Ebira, Igala, Nupe and Yoruba are the major languages widely spoken in the state while other languages are considered to be minority. Farming is the main occupation of the people of the state and crops produced include cassava, yam, rice, maize, guinea corn, beans, soya beans, asha and millet. The state is blessed with precious mineral resources like columbite, coal and aquamarine.
[tab: Geography] Kogi State is bounded to the east by Nassarawa State, to the south by Enugu, Anambra and Edo States, to the west by Ondo, Ekiti and Kwara States and to the north by Niger, Abuja and Nassarawa States. The state has a land area of 29,833km. Kogi state has a total land area of 28,313.53 square kilometres and a projected population of 3.3 million people. It lies on latitude 7.49oN and longitude 6.45oE with a geological feature depicting young sedimentary rocks and alluvium along the riverbeds, which promotes agricultural activities. The state features ferrasols soil type and famous hills like ososo hills, which spread from Edo State to the western part of Kogi State and aporo hill on the eastern part. Another famous mountain is Mount Patti, which lies in Lokoja and stands at about 750 metres above sea level.
Kogi State map

Kogi State has an average maximum temperature of 33.2°C and average minimum of 22.8°C. Lokoja, the state capital is generally hot throughout the year. The state has two distinct weather viz dry season, which lasts from November to February and rain season that lasts from March to October. Annual rainfall ranges from 1016mm to 1524mm. The vegetation of the state consist of mixed leguminous (guinea) woodland to forest savannah. Wide expanse of fadama in the river basing and long stretches of tropical forest in the Western and Southern belt of the state.

Cities & Towns
Other important cities and towns include Lokoja, Kabba, Okene, Idah, Koton-karfe, Dekina and Ayingba. [tab: Attractions] The Inikpe Statue: This statue was commissioned as the greatest reminder of the bravery of INIKPE, the daughter of the first Attah of Igala Kingdom who gave her life for the freedom of her people the IGALAS.
World War Cenotaph, Lokoja: The cenotaph was built in memory of soldiers who lost their lives during the Second World War. This is a massive concrete block on top of which is mounted an old artillery. Beside it are light cannons and machine guns mounted on small pavements and the names of the soldiers who distinguished themselves during the wars were written on tables mounted on the side of the cenotaph.
Osome Falls: Located in Ukpogo, Osome is a stream that winds its way through vast igneous rocks of varying heights and sharply descends into a valley about 50m below the towering rocks, producing thunderous sounds which could be heard about one hundred metres away.
Lord Luggard’s Residence & Office: This is the official residence and office of Lord Fredrick Luggard, the first colonial Governor General of Nigeria. The materials used in the construction of his official residence and office were imported from England.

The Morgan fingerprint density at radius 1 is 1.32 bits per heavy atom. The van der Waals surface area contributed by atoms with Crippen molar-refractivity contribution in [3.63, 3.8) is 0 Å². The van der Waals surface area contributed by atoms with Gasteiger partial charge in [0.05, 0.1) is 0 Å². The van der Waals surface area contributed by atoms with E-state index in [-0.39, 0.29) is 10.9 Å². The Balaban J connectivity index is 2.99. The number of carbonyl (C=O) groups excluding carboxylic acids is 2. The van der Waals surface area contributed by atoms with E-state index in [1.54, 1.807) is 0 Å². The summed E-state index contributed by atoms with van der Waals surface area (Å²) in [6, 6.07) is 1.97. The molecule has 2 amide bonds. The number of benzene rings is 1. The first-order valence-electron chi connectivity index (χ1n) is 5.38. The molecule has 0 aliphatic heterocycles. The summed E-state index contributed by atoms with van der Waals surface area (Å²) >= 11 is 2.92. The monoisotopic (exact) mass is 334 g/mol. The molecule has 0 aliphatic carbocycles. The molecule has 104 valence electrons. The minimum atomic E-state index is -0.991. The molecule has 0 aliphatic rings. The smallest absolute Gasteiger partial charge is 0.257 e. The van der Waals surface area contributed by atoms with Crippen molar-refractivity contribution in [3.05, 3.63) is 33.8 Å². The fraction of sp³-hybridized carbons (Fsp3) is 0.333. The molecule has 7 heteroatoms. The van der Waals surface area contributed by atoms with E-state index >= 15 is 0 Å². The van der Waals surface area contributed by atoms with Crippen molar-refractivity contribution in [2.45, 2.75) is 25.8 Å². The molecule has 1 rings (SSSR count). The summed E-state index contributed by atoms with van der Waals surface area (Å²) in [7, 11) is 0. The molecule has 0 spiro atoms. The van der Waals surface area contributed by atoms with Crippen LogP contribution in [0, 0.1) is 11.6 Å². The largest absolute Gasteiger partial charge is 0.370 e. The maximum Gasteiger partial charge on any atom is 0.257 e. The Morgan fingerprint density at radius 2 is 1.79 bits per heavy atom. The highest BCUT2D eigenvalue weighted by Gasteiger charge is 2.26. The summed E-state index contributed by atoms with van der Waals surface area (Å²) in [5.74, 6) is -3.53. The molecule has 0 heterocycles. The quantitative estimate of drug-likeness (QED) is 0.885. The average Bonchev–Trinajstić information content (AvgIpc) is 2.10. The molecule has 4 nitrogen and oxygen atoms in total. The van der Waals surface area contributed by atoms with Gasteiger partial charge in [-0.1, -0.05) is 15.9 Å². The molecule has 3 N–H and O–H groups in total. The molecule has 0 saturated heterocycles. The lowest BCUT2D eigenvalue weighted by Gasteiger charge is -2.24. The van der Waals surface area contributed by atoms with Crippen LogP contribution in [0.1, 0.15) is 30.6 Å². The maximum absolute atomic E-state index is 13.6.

Mount Patti, Lokoja: This is a massive hill towering over Lokoja with about 15sqkm flat top where on could see the confluence point of River Niger and River Benue.
The Iron Liberty: Located in Lokoja near the banks of River Niger, this is an important centre for slave trade during slavery era in Nigeria. It also the path through which the European explorers and missionaries in the early 19th century settled in the country.
Confluence of River Niger & Benue: River Niger remained a marvel to the Europeans until John and Richard Landers passed through the confluence in 1830, completing the journey that Mungo Park had earlier started. Rivers Niger and Benue are the two largest rivers in West Africa and the two rivers meet at Lokoja forming a Y-shaped structure and draining southwards into the ocean.. While River Niger is brownish in colour, River Benue is light green in colour. Fishing is carried on extensively on the rivers. There are ferry and boat services plus cruishing facilities within view of the confluence.
European Cemeteries: The biggest European cementary in Nigeria with remains of european soldiers of the West African Frontier Force (WAFF) in Lokoja until 1926 and those of European missionaries. Some of the tomb stones in the cementaries date as far back as 1867.
Holy Trinity School, Lokoja: The school which was founded by the famous Bishop Ajayi Crowther in 1860, is the first primary school in Northern Nigeria. The pyramidal block of classrooms erected since its inception are still in place. The compound also houses the framed Iron of Liberty which slaves touched to regain their freedom.
Awo Tunnel: The tunnel which is about one kilometer long was dug during the reign of Onoja Obani and it serves as a hiding place for the royal family during the wars in Idah.
Koton-Karifi : Located in Okene and about 20 miles north of the confluence of the river Niger and Benue, Koton Karifi is a paradise for fishing where the locals come to fish.
Late Atta of Ebira’s Palace: Built in 1927, the palace was constructed with the combination of ancient and modern architecture.